Mo Ibrahim rejected the African leaders for second year worthy of any prize, 2009 & 2010. It easier to make himself Laureate than to find one from the African Dinosaurs. He was awarded the European Mercator Fund’s Raymond Georis Prize for Innovative Philanthropy, at the closing plenary of 21st EFC Annual General Assembly and Conference on 4 June 2010.
“Whether there is a winner or not, the purpose of the Foundation is to challenge those in Africa and across the world to debate what constitutes excellence in leadership.” (Mo)
Mo understood the true nature of African leadership and their Banana Republics. May 2010, the African leaders acclamed the worst dictator Melese Zenawie has claimed winning an election with a shameful sliding victory of 99.6%. These African leaders do not deserve any kind of prize but that of non governeace and treachery, if there is one. The African leaders are not even ashmed to see the froud commited flagrantely in the capital of African Unity Addis Ababa , rather prefer to endorse such a sham election.
“The Board respects the decision of the Prize Committee not to select a winner for the 2010 prize. The Prize Committee, which is independent from the Board, is a unique repository of experience and expertise.”
Melese Zenawie of Ethiopia and Beshir of Sudan lost the the occasion to win the prize and prefer the power seat . It seems Mo is trying in vain to persuade the african dictators to let the power go without success.
Melee & Beshir merit ike their model Charles Taylor to visit the ICC than to be awarded any kind of Prize or lulled to leave power by Mo’s soft methodology.
Mo would have found a lot of candidate if his foundation change its role and start giving prize for the African dictators longevity in powers. Meles and Mo’s compatriot Beshir would have been the first to win, that ” would have opened” Mo many doors around the continent’s corrupted regimes.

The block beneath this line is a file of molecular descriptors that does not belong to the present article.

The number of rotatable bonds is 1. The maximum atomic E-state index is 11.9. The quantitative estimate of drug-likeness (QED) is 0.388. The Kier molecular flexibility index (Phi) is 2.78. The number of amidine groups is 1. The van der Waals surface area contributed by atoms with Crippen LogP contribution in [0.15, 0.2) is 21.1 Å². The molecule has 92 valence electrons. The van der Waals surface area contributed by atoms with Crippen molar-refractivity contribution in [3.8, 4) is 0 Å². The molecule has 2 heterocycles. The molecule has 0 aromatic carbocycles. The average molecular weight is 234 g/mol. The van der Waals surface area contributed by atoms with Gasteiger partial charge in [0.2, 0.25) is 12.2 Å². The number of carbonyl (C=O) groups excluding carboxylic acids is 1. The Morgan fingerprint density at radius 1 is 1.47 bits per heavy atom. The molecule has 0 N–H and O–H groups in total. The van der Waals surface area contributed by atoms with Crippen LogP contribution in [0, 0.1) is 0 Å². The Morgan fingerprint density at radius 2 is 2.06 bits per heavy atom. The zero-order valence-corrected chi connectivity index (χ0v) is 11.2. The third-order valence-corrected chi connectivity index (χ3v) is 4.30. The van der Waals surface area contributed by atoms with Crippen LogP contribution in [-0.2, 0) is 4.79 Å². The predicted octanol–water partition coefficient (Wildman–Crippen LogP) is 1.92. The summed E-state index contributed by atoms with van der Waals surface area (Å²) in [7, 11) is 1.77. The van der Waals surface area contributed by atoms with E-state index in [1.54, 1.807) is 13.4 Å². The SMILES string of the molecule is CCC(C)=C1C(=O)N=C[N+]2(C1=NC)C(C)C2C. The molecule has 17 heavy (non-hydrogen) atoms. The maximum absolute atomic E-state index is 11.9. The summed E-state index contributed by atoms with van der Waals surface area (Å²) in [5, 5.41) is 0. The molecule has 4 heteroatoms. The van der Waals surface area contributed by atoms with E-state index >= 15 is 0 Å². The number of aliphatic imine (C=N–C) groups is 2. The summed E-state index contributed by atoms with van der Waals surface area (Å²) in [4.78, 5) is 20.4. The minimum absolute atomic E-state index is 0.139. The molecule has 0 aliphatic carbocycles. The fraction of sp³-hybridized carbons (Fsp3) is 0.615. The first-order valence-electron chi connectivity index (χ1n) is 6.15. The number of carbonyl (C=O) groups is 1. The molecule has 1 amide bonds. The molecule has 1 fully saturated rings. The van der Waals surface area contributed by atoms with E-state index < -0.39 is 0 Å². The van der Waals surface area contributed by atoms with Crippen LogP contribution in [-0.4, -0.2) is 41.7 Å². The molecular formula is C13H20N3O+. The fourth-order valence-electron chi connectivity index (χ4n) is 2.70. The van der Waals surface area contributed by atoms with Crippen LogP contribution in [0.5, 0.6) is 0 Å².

African leadership prize withheld
Mo Ibrahim African leadership prize withheld again
BBC 14 June 2010
The world’s most valuable individual prize is not being awarded for a second year because no-one is deemed worthy of winning it.
Sudanese businessman Mo Ibrahim set up the $5m (£3m) prize for African ex-leaders to encourage good governance on the continent.
“The standards set for the prize-winner are high,” he said, adding that no new candidates had emerged since last year.
Winners must have been democratically elected and agreed to leave office.
South Africa’s Thabo Mbeki, Nigeria’s Olusegun Obasanjo and Ghana’s John Kufuor are among those who qualified for last year’s prize after stepping down in the previous three years.
“It is likely that there will be years when no prize is awarded. In the current year, no new candidates emerged,” said a statement from the Mo Ibrahim Foundation.
The winners receive $5m over 10 years, and then $200,000 a year for life.
Mr Ibrahim argues that the prize is needed because many leaders of sub-Saharan African countries come from poor backgrounds and are tempted to hang on to power for fear that poverty is what awaits them when they give up the levers of power.
Botswana’s former President Festus Mogae won the prize in 2008 after two terms at the helm of one of Africa’s least corrupt and most prosperous nations.
The inaugural prize was given to Joaquim Chissano, Mozambique’s former president, who has since acted as a mediator in several